And then I dive back into the woods and am left with mouth open, both to breathe better during the ascents as well as a natural expression of amazement. This… is… amazing. The trail becomes narrower and more technical. I just can’t get around how GREEN it is out here. Trees reaching up to the sky everywhere. Water coming down from that sky and, via small waterfalls all around, gathers in a lake that suddenly pops up out of nowhere below me. In that lake, some small islands in the lake that turn out to be just thin layers of dirt & vegetation gathered over hundreds of years, floating atop of water plants. I’m in awe.

If the climbs are relatively mild & gentle (the “Ballons” in the French Vosges are known to be not all that steep), the descents aren’t. Branches & trees across the path, loose rocks, you name it. Add some rain and it becomes a small miracle that I “only” fall once. Part of this miracle is called “Salomon S-LAB Sense Ultra“, by far the best running shoes I’ve ever worn. I realize I’m wearing more or less the same stuff I was wearing during CCC and how all of it, the SKINS a400 pants, the montane waterproof jacket,… are holding up easily given the conditions. Who needs sun when you have gear like this? It’s 5 hours later when I arrive back at the opposite side of the Gérardmer lake. Another 5 minutes and I’m home. It stops raining. I smile at the sarcasm of it all. I couldn’t care less. 40k, 1553m+.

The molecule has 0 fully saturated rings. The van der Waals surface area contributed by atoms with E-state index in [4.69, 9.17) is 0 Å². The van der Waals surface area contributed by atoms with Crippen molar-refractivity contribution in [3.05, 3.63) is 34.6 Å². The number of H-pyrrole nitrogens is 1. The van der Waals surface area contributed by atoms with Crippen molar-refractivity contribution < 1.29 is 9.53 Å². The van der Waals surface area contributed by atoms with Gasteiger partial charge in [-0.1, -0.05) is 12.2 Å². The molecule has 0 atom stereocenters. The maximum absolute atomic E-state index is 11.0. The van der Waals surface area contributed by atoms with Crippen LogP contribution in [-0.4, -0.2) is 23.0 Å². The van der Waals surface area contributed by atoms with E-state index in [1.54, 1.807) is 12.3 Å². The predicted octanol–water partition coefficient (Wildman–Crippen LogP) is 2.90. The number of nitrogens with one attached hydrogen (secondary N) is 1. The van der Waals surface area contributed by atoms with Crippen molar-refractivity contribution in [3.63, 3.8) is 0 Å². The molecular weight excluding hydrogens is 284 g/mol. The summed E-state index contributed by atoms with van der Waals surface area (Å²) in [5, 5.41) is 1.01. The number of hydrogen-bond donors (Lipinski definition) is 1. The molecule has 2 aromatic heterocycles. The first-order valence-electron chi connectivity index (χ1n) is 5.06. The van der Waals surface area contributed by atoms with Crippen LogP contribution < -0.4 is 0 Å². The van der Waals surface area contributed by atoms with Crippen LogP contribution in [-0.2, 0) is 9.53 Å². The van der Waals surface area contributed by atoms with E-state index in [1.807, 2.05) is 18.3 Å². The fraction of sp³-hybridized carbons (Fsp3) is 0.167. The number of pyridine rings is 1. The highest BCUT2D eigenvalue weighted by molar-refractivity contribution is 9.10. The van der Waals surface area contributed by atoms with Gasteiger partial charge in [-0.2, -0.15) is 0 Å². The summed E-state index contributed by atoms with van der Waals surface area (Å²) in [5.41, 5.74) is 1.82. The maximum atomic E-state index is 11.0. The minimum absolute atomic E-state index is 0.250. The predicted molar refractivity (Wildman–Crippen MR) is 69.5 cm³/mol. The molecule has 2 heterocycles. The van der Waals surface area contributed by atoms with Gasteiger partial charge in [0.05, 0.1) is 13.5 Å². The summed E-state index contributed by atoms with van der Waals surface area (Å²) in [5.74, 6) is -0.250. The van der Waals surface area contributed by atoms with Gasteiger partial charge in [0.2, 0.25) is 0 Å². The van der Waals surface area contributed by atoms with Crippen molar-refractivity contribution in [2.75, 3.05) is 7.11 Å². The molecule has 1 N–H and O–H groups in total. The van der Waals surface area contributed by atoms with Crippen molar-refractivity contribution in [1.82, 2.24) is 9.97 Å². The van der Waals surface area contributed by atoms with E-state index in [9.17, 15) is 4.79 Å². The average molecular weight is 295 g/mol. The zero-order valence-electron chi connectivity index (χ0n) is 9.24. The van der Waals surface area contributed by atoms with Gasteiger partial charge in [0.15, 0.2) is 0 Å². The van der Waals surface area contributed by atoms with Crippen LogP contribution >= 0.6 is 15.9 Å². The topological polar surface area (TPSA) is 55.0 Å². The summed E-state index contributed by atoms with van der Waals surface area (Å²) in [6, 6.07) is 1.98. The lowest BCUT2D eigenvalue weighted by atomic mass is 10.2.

DAY 3

That doesn’t mean I don’t like myself some sun every now and then though, and the view of mountains bathing in sun and the kind of fog that predicts a sunny day the next morning is a welcome one. A solid breakfast and a short car trip later, I find myself at the foot of “Le Grand Ballon”. I gear up and leave without really taking note of my exact location.

The trip to the rooftop of the Vosges is pleasant: There’s a separate hiking trail meandering close to the road. There’s a downside to it too though: After 7km of running, I’m a mere 200m higher than my starting point, even though it feels like I’ve been climbing more than twice that amount. As a result of this, the last 2k are STEEP! But the view you get at the top easily makes up for this. Spectacular! I take some time to take it all in (including a persistently crying toddler who refuses to go up the final flight of stairs). I take the shortest and possibly slightly illegal route down to the nearest road, but since it’ll probably be another half hour before Kim passes by, I head further down in the opposite direction I arrived from.